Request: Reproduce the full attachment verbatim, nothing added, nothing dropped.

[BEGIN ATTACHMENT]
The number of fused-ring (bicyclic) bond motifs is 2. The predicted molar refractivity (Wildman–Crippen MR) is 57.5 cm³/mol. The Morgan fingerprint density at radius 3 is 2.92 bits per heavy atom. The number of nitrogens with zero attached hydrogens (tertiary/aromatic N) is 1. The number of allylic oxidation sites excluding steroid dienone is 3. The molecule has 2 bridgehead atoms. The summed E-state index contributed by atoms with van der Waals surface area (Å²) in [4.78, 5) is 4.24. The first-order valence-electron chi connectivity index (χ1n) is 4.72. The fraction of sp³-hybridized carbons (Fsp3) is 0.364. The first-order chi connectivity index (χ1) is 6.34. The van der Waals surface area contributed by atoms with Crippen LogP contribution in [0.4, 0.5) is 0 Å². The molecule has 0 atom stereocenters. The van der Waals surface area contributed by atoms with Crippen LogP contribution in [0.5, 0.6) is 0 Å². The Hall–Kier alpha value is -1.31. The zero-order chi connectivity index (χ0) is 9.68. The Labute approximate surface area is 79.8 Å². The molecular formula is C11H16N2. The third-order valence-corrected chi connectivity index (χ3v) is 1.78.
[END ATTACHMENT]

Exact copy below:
The number of fused-ring (bicyclic) bond motifs is 2. The predicted molar refractivity (Wildman–Crippen MR) is 57.5 cm³/mol. The Morgan fingerprint density at radius 3 is 2.92 bits per heavy atom. The number of nitrogens with zero attached hydrogens (tertiary/aromatic N) is 1. The number of allylic oxidation sites excluding steroid dienone is 3. The molecule has 2 bridgehead atoms. The summed E-state index contributed by atoms with van der Waals surface area (Å²) in [4.78, 5) is 4.24. The first-order valence-electron chi connectivity index (χ1n) is 4.72. The fraction of sp³-hybridized carbons (Fsp3) is 0.364. The first-order chi connectivity index (χ1) is 6.34. The van der Waals surface area contributed by atoms with Crippen LogP contribution in [0.4, 0.5) is 0 Å². The molecule has 0 atom stereocenters. The van der Waals surface area contributed by atoms with Crippen LogP contribution in [0.5, 0.6) is 0 Å². The Hall–Kier alpha value is -1.31. The zero-order chi connectivity index (χ0) is 9.68. The Labute approximate surface area is 79.8 Å². The molecular formula is C11H16N2. The third-order valence-corrected chi connectivity index (χ3v) is 1.78.